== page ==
Ohata A.,Otsuka Pharmaceutical Factory Inc. | Tamura N.,Otsuka Pharmaceutical Factory Inc. | Iwata K.,Otsuka Pharmaceutical Factory Inc. | Abe N.,Otsuka Pharmaceutical Factory Inc. | And 4 more authors.
Journal of Surgical Research | Year: 2014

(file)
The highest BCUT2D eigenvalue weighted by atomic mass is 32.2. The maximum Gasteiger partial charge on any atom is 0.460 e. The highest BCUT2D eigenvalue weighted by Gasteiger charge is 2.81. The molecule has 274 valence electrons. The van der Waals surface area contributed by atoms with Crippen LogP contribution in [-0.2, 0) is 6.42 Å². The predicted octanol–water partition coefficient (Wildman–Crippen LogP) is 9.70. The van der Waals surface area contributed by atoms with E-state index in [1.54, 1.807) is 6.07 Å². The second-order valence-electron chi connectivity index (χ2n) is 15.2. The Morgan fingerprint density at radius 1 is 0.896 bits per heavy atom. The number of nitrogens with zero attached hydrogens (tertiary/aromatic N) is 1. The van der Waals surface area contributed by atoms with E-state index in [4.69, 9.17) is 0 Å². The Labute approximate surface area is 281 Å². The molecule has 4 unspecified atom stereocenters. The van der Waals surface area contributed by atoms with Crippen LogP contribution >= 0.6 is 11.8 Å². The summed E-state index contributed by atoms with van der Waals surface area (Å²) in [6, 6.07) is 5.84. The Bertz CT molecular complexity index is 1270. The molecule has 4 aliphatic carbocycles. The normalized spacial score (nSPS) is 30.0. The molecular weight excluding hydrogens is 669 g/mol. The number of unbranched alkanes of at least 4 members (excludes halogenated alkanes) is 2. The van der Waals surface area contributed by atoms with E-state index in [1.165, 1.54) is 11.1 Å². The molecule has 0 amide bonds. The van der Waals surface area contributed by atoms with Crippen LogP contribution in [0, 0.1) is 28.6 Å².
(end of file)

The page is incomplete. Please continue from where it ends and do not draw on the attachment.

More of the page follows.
Background Preventing interbowel adhesions still remains a challenge. Peritoneal mesothelial damage can induce postoperative adhesions. Our study evaluated the effects of 3% trehalose solution on mesothelial protection and adhesion prevention. Also, we compared this novel solution with Seprafilm regarding efficacy. Methods Mesothelial damage was induced on the cultured human mesothelial cell (Met-5A) and rabbit cecum-serosal surface by air-drying for 60 min, and trehalose solution was applied. Cell integrity was tested by measuring lactate dehydrogenase, and serosal-morphologic changes were analyzed using scanning electron microscopy. Intra-abdominal adhesions were induced in rabbits by the combination of abrasion and air-drying procedures. Animals were divided into four groups: control, 3% trehalose solution, Seprafilm, and 3% trehalose solution with Seprafilm. Adhesions were evaluated blindly 7 d later. Results Lactate dehydrogenase release from the Met-5A cells was reduced dose-dependently by trehalose (P < 0.05). Morphologic studies clearly showed that mesothelial cells on the serosal surface were kept intact by 3% trehalose solution. In a rabbit adhesion model, 3% trehalose solution reduced adhesions between bowel and bowel or bowel and surrounding structures (P < 0.01 versus control and Seprafilm). Seprafilm reduced adhesions between abdominal wall and underlying viscera (P < 0.01 versus control and 3% trehalose solution). Three-percent trehalose solution with Seprafilm showed additive effects of adhesion prevention, reducing adhesion formation at the previously mentioned sites. Conclusions Three-percent trehalose solution protects mesothelial cells and leads to reduced adhesions between bowel and bowel or bowel and surrounding structures. This effect seems to be resulted from the characteristics of the solution covering most areas that potentially develop adhesions. © 2014 Elsevier Inc. All rights reserved.